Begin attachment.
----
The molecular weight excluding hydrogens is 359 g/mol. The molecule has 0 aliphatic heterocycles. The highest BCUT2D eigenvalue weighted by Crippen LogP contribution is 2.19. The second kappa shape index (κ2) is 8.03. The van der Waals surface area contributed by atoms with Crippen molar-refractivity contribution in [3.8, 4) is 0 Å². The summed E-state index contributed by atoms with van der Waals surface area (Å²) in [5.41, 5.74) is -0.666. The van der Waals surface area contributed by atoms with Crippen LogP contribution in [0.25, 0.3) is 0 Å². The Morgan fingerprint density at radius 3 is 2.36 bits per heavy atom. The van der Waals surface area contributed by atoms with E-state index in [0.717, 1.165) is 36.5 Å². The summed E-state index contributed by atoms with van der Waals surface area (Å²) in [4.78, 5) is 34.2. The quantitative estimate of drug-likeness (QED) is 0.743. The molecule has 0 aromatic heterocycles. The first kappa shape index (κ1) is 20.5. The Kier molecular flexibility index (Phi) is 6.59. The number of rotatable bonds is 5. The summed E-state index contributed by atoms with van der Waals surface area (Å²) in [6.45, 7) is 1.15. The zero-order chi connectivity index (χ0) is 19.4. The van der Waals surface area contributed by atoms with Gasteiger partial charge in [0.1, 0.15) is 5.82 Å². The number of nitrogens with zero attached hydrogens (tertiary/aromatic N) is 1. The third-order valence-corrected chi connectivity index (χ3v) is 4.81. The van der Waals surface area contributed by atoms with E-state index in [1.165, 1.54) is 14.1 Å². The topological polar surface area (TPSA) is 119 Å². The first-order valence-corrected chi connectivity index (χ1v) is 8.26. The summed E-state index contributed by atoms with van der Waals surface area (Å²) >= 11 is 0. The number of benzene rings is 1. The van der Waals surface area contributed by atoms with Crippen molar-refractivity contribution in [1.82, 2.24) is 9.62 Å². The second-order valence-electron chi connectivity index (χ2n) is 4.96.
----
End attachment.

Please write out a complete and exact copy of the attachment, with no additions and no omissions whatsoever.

The molecular weight excluding hydrogens is 359 g/mol. The molecule has 0 aliphatic heterocycles. The highest BCUT2D eigenvalue weighted by Crippen LogP contribution is 2.19. The second kappa shape index (κ2) is 8.03. The van der Waals surface area contributed by atoms with Crippen molar-refractivity contribution in [3.8, 4) is 0 Å². The summed E-state index contributed by atoms with van der Waals surface area (Å²) in [5.41, 5.74) is -0.666. The van der Waals surface area contributed by atoms with Crippen LogP contribution in [0.25, 0.3) is 0 Å². The Morgan fingerprint density at radius 3 is 2.36 bits per heavy atom. The van der Waals surface area contributed by atoms with E-state index in [0.717, 1.165) is 36.5 Å². The summed E-state index contributed by atoms with van der Waals surface area (Å²) in [4.78, 5) is 34.2. The quantitative estimate of drug-likeness (QED) is 0.743. The molecule has 0 aromatic heterocycles. The first kappa shape index (κ1) is 20.5. The Kier molecular flexibility index (Phi) is 6.59. The number of rotatable bonds is 5. The summed E-state index contributed by atoms with van der Waals surface area (Å²) in [6.45, 7) is 1.15. The zero-order chi connectivity index (χ0) is 19.4. The van der Waals surface area contributed by atoms with Gasteiger partial charge in [0.1, 0.15) is 5.82 Å². The number of nitrogens with zero attached hydrogens (tertiary/aromatic N) is 1. The third-order valence-corrected chi connectivity index (χ3v) is 4.81. The van der Waals surface area contributed by atoms with E-state index in [1.165, 1.54) is 14.1 Å². The topological polar surface area (TPSA) is 119 Å². The first-order valence-corrected chi connectivity index (χ1v) is 8.26. The summed E-state index contributed by atoms with van der Waals surface area (Å²) >= 11 is 0. The number of benzene rings is 1. The van der Waals surface area contributed by atoms with Crippen molar-refractivity contribution in [1.82, 2.24) is 9.62 Å². The second-order valence-electron chi connectivity index (χ2n) is 4.96.